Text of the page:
It is a phenomenon often confused with lightning and most readily observed in a situation where the ground is charged and there is a sharp point of something on which the phenomenon is observed. It can be anything from the tip of a building to grass or even a cow horn (apparently). The glow is actually produced by the air molecules being split apart leading to the ionization of the air molecules and the production of a small field of plasma. The glow can be blue or white but can also be purple. The intensity of the light is a factor of both the electrical charge present at the time and the geometry of the point from which the plasma is created.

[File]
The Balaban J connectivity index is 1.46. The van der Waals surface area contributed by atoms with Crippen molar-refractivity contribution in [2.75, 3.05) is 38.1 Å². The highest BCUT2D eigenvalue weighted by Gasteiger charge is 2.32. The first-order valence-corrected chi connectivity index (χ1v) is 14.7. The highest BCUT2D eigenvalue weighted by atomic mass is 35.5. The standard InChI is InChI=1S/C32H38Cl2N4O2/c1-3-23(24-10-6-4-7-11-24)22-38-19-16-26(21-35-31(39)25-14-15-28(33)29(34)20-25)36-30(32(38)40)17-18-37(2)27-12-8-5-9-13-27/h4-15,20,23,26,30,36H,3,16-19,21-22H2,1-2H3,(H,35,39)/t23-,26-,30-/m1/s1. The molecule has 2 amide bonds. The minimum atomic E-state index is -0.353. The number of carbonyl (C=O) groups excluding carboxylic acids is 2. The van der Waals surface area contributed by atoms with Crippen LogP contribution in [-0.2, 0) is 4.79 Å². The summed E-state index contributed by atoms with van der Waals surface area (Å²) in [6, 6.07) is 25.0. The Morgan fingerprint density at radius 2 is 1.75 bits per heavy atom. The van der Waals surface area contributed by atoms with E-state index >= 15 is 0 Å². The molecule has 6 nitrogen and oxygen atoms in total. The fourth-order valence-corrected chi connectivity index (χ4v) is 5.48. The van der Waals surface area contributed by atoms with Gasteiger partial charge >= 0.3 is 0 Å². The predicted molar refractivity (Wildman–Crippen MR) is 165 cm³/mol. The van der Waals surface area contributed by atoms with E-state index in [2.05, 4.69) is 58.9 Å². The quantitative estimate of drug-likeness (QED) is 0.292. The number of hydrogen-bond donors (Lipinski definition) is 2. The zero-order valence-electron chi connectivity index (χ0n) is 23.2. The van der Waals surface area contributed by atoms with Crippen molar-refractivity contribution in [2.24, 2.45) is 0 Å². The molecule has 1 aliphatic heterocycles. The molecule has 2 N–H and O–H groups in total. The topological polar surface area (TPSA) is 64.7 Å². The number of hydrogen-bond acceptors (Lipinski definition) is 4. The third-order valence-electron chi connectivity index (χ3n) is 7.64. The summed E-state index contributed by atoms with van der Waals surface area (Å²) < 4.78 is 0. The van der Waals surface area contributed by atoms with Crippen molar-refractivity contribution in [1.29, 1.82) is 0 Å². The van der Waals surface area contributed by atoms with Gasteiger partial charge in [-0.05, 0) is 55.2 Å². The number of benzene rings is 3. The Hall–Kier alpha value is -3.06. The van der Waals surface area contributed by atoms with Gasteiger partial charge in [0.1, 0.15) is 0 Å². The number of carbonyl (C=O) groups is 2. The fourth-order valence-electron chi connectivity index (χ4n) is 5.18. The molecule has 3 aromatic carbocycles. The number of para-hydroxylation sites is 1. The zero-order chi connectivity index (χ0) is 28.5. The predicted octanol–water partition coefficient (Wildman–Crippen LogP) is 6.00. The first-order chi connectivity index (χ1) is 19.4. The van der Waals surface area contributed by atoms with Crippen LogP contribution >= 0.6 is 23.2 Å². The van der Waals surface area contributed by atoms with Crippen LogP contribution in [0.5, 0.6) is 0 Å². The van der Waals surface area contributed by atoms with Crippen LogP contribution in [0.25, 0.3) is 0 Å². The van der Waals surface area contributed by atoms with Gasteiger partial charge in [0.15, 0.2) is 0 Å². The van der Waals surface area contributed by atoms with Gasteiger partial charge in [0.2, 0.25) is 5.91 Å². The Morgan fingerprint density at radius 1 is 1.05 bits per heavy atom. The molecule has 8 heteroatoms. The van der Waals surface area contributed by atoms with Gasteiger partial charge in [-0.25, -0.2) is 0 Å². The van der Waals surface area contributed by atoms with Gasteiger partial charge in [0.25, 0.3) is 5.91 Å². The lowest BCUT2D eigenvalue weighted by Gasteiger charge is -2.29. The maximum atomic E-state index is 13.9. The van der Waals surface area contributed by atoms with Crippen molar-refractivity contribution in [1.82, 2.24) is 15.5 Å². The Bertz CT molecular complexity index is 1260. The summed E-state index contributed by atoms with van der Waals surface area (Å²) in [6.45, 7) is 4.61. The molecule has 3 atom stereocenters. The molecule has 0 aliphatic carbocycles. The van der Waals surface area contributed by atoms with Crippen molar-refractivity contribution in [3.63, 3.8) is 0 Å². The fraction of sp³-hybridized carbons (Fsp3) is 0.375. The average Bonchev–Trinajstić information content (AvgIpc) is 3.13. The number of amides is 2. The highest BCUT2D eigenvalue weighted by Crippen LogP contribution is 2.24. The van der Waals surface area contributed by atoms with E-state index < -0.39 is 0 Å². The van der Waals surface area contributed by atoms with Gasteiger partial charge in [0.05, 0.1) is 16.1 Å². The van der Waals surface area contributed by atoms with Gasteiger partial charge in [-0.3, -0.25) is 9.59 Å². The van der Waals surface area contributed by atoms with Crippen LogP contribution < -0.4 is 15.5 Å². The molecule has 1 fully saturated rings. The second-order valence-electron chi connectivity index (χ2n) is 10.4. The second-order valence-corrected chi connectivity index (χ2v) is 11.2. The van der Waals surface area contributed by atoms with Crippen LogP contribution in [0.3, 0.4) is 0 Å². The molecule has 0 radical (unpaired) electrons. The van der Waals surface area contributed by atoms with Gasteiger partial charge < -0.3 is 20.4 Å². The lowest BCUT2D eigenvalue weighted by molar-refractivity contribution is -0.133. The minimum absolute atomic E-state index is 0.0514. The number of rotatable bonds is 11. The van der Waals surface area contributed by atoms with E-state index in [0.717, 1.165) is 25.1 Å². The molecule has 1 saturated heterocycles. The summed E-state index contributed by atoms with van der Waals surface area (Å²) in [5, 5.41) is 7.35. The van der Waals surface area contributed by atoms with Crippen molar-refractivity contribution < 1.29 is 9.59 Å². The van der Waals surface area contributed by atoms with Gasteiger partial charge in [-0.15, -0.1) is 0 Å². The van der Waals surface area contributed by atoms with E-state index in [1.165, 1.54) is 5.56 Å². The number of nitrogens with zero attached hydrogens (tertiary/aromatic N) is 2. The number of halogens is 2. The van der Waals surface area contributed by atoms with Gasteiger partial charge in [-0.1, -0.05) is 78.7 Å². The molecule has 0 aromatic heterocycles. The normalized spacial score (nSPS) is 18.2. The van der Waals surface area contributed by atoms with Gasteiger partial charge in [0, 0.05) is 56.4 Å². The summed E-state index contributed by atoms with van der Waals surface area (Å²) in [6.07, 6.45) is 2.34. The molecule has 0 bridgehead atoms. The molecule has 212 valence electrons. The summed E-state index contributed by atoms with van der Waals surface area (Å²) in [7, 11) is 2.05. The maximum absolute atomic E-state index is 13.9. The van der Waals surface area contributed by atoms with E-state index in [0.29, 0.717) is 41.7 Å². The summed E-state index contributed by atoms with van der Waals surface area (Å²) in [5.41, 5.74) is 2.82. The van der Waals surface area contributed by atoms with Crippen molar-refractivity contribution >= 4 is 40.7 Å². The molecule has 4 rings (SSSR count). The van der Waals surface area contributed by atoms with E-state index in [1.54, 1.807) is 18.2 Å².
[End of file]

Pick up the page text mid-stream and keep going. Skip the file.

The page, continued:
St. Elmo's fire is an electrical phenomenon that is best known for appearing around the masts of ships back in the days of sailing ships. It can also form around airplane wings and many other objects.
This phenomenon is caused by a great difference in electrical charge between a charged object (like the mast of a ship) and the air around it. When the charged object's voltage gets high enough, it will discharge the electrical energy that has built up. This discharge can be seen as a glow -- St. Elmo's fire.